YOU may have been too scared to venture outside over the past few months, even for life’s basic necessities.
If you’re an expat, you’ve probably been holed up with another expat who may be starting to grate on your nerves a tad, especially if the conversation is limited to the price of Mercadona’s mince or your neighbours’ shocking disregard for social distancing.
What better time to throw off the COVID-19 shackles and launch into a conversation in another language, even if it does have to be at two metres distance from behind a surgical mask!
It’s never too late to start and Spaniards are generally very forgiving as long as you at least give it a shot.
From this moment on, you will no longer raise your voice in English when being misunderstood, but instead will calmly explain, ‘estoy aprendiendo español’.
Conversation-wise, the British have more in common with the Spanish than you might think – weather being a particularly hot topic.
And in Spain you shoot the breeze about exactly that.
The country has several different types of wind, including ‘poniente’ and ‘levante’.
Learn them and start up some stellar viento chat with your neighbours.
You’re probably already aware of the classic ‘hace calor’, ‘sí mucho’ exchange by now.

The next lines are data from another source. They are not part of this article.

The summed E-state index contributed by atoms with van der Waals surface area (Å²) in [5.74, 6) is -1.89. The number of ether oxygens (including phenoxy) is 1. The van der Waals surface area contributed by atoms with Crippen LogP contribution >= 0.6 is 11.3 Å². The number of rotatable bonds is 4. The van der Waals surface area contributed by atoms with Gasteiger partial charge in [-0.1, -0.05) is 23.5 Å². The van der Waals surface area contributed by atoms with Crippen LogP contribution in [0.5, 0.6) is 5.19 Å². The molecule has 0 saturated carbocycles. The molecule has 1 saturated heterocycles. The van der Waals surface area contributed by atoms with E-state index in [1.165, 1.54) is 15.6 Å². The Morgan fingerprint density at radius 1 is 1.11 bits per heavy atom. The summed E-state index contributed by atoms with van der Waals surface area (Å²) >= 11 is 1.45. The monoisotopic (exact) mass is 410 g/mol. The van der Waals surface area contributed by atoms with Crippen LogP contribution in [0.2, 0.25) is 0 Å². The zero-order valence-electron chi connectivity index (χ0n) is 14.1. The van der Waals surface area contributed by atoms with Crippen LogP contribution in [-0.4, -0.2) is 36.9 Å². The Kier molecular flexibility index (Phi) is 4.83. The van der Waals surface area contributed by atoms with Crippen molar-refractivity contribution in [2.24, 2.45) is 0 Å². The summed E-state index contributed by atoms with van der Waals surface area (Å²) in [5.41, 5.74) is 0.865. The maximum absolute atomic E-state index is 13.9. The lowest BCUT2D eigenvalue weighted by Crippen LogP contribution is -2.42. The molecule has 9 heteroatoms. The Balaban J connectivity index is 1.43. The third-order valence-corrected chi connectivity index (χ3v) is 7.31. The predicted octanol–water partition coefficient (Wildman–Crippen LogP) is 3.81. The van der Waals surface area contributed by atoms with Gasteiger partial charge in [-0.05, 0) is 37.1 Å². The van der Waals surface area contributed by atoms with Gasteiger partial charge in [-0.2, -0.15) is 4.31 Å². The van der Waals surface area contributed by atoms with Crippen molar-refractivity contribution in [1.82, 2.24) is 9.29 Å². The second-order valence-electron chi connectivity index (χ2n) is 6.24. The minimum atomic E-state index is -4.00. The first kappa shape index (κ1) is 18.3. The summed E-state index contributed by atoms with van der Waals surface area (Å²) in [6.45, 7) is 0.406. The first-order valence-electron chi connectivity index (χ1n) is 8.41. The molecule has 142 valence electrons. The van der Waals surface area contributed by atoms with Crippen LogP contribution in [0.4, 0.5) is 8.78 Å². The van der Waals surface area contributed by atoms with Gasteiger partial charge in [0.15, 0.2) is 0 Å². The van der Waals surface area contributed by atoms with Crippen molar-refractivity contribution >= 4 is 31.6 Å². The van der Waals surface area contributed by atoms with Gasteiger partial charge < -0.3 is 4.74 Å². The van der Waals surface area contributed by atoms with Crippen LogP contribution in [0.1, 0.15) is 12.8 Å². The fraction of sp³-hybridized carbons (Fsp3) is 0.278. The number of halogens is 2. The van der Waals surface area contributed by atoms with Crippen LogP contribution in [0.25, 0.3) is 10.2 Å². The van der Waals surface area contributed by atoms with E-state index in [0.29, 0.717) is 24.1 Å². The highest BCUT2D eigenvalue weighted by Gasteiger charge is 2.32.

But with the spectacular sunshine at the moment, you can mix it up a bit and tell people just how much you are sweating.
“Estoy criando pollos,” was the brilliant phrase uttered by my exasperated Andalucian flatmate this week as he stumbled in from the heat.
It literally translates as ‘I am raising chickens’ and is used when it’s so hot that your clothes are sticking to you.
Of course, weather is just one way into a conversation, as is ‘trabajas o estudias?’ – a fairly lame expression you might hear at the bar.
But then again the key is having a go, and you have the opportunity to show up the holidaying Brits set to descend on these shores over the coming weeks.
After arriving with only hola and gracias two years ago I can now converse fairly comfortably with the police, the town hall and the bank.
These days I am taught by the wonderful Carola at Millinguals in Estepona, although I respect that not everyone can afford lessons.
The internet has a wealth of Spanish resources – listen to the Coffee Break Spanish and Duolingo podcasts to get your speaking up to scratch.
Now that shops have reopened, get a Spanish children’s book and for a more formal dose of español, read the Spanish papers.
There’s often a good classic Spanish film or two on TV at the weekend to pick up some old-school castellano.
TVE’s Españoles en el mundo is also an easy watch, while there is La Casa de Papel for drama, as well as Spain’s equivalents of Masterchef and First Dates for lighter viewing.
Get swatting up for summer!